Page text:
You are here
A peek inside the world’s largest energy bioscience research center
In February 2007, excitement ran high on the Berkeley campus with the announcement that the University would enter into a partnership with Lawrence Berkeley National Laboratory, the University of Illinois at Urbana-Champaign, and energy giant BP to form the Energy Biosciences Institute (EBI), with the goal of helping to wean humanity from its dependence on fossil fuels for transportation. Backed by $500 million in funding over a 10-year period, the EBI was poised to launch a broad, interdisciplinary research effort into one of the planet’s most pressing and complex issues.
BP had asked a handful of universities around the world to submit proposals for an institute that would explore the applications of modern biology to the energy sector. “That’s our only real instruction from the company, and that’s a very attractive kind of mandate,” says Chris Somerville, the EBI’s director and a professor in the Department of Plant and Microbial Biology (PMB).
Although some in the campus community worried that this public-private partnership might compromise the University’s mission, the institute’s many supporters were excited by the opportunity to focus Berkeley’s research capabilities on the energy crisis and climate change — with the help of a partner that was well-positioned to translate new research discoveries into commercial applications.
Five years after that initial burst of enthusiasm and controversy, the EBI is the world’s largest research institution devoted to energy bioscience. Its primary mission is to develop sustainable, environmentally friendly, and commercially viable biofuels from lignocellulosic biomass, the inedible portions of plants. It funds approximately 70 programs and projects to the tune of $35 million per year.
The EBI has amassed a significant body of work that includes identifying promising sources of new biofuel feedstocks, advancing the understanding of plant cell wall structures and how to more efficiently convert them into ethanol, and providing insights into the ecological, economic, and political complexities of producing a new generation of transportation fuels.
Plant cell wall structures have evolved to resist being broken down; they provide protection for the plant…. They have to be very good at it because, as Associate Professor Markus Pauly puts it, “Plants can’t run.”
Somerville says their understanding has improved tremendously and across a broad front, and he is optimistic that BP will extend the Institute’s funding beyond the five years remaining on the current grant. But he cautions against the notion that a single breakthrough, or even a series of breakthroughs, will revolutionize this complex field in which advances tend to be incremental.
“From our perspective, a twofold reduction in the cost of a gallon of biofuel would be a home run. I realize that doesn’t sound like a breakthrough, but it requires a lot of innovation to get there. We’re competing with something that’s a very efficiently produced commodity right now; it’s hard to beat pumping petroleum out of the ground.”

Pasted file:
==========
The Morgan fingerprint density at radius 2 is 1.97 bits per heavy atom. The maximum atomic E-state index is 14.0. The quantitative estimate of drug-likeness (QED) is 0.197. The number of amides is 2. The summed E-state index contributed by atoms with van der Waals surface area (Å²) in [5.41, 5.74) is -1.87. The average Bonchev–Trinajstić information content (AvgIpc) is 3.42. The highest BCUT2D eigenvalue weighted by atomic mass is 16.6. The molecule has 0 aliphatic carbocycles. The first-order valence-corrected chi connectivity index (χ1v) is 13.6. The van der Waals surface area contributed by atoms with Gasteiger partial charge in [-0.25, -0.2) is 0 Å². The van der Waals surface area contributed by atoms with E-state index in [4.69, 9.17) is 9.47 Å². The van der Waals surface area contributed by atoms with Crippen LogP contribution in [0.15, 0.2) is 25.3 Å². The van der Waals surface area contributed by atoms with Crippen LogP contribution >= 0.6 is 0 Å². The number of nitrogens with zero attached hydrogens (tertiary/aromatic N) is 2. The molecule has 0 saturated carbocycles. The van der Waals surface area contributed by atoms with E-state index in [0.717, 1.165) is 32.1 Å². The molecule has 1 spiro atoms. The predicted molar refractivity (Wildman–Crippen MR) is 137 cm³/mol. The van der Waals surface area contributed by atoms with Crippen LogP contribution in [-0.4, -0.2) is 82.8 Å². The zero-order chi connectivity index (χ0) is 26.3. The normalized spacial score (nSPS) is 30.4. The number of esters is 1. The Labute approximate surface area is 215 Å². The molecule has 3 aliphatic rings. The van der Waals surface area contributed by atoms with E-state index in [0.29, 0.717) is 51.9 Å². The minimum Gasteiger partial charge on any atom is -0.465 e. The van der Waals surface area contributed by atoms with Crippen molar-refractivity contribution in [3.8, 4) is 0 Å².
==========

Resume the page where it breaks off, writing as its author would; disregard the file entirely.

Corn can be converted into ethanol relatively easily and is already competitive with fossil fuels. But growing corn and processing it into ethanol requires a lot of energy and water, has significant environmental downsides, competes with food crops for highly productive agricultural land, and can drive up food prices.
“We’re interested in plants that can be grown with low inputs on land that doesn’t compete for food production,” Somerville says — plants like switchgrass and Agave. Species such as Agave use about one-tenth the water that wheat or rice requires per ton of biomass produced, he says, and “that’s very attractive, because there are about 3 billion acres worldwide that are too arid for agriculture, but quite a bit of it could support these very drought-tolerant species.”
But producing fuel from such plants is currently much more costly than using corn, and while government subsidies can help initially, as they did for corn ethanol, so-called second-generation or advanced biofuels will have to quickly become competitive on their own. The challenge, Somerville says, is enormous.
“From our perspective, a twofold reduction in the cost of a gallon of biofuel would be a home run. I realize that doesn’t sound like a breakthrough, but it requires a lot of innovation to get there.”
“I think one thing people fail to understand is the scale. This could be a trillion-dollar-a-year industry; anything that operates at that scale has got to be very, very efficient, and the capital investments required to build that industry are vast. The organizations that could make that investment won’t do so until the technology gets to a certain level of maturity.”
Blue-sky research, real-world applications
Although there are many reasons why lignocellulosic biomass isn’t yet competitive as a biofuel source, one of the biggest technical hurdles is breaking down the sugars in the plant cell walls, a process known as depolymerization, currently the most expensive step in turning biomass into fuel. Once that breakdown has been accomplished, using enzymes, heat, or other pre-treatments, the sugars can be fermented to produce ethanol or other fuels that resemble gasoline, jet-fuel, and diesel. But plant cell wall structures have evolved to resist being broken down; they provide protection for the plant, allow it to stand upright, and ward off pathogens. They have to be very good at it because, as Markus Pauly, a PMB associate professor puts it, “Plants can’t run.”